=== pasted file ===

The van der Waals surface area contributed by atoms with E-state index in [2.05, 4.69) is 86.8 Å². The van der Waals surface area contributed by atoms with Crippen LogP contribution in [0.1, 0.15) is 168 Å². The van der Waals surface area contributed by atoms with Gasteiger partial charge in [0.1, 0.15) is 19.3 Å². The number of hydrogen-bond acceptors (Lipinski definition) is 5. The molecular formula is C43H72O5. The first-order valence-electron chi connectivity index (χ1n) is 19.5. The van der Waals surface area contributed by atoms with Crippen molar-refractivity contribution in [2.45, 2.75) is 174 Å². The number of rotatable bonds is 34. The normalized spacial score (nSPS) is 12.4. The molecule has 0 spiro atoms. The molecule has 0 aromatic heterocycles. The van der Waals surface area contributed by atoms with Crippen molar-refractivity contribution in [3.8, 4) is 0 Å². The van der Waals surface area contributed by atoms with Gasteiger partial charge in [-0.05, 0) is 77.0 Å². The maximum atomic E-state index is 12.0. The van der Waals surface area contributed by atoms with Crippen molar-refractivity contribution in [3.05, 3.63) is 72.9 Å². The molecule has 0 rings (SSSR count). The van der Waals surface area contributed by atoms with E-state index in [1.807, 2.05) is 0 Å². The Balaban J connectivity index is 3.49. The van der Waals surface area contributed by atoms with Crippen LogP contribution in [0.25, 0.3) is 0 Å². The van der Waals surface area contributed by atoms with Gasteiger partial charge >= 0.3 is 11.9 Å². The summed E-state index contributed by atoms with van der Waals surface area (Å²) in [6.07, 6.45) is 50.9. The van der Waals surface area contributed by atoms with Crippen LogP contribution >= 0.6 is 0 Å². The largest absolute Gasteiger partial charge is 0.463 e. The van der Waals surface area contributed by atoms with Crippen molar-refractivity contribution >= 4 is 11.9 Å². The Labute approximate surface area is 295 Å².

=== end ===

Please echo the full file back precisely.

The van der Waals surface area contributed by atoms with E-state index in [2.05, 4.69) is 86.8 Å². The van der Waals surface area contributed by atoms with Crippen LogP contribution in [0.1, 0.15) is 168 Å². The van der Waals surface area contributed by atoms with Gasteiger partial charge in [0.1, 0.15) is 19.3 Å². The number of hydrogen-bond acceptors (Lipinski definition) is 5. The molecular formula is C43H72O5. The first-order valence-electron chi connectivity index (χ1n) is 19.5. The van der Waals surface area contributed by atoms with Crippen molar-refractivity contribution in [2.45, 2.75) is 174 Å². The number of rotatable bonds is 34. The normalized spacial score (nSPS) is 12.4. The molecule has 0 spiro atoms. The molecule has 0 aromatic heterocycles. The van der Waals surface area contributed by atoms with Crippen molar-refractivity contribution in [3.8, 4) is 0 Å². The van der Waals surface area contributed by atoms with Gasteiger partial charge in [-0.05, 0) is 77.0 Å². The maximum atomic E-state index is 12.0. The van der Waals surface area contributed by atoms with Crippen molar-refractivity contribution in [3.05, 3.63) is 72.9 Å². The molecule has 0 rings (SSSR count). The van der Waals surface area contributed by atoms with E-state index in [1.807, 2.05) is 0 Å². The Balaban J connectivity index is 3.49. The van der Waals surface area contributed by atoms with Crippen LogP contribution in [0.25, 0.3) is 0 Å². The van der Waals surface area contributed by atoms with Gasteiger partial charge >= 0.3 is 11.9 Å². The summed E-state index contributed by atoms with van der Waals surface area (Å²) in [6.07, 6.45) is 50.9. The van der Waals surface area contributed by atoms with Crippen LogP contribution >= 0.6 is 0 Å². The largest absolute Gasteiger partial charge is 0.463 e. The van der Waals surface area contributed by atoms with Crippen molar-refractivity contribution >= 4 is 11.9 Å². The Labute approximate surface area is 295 Å².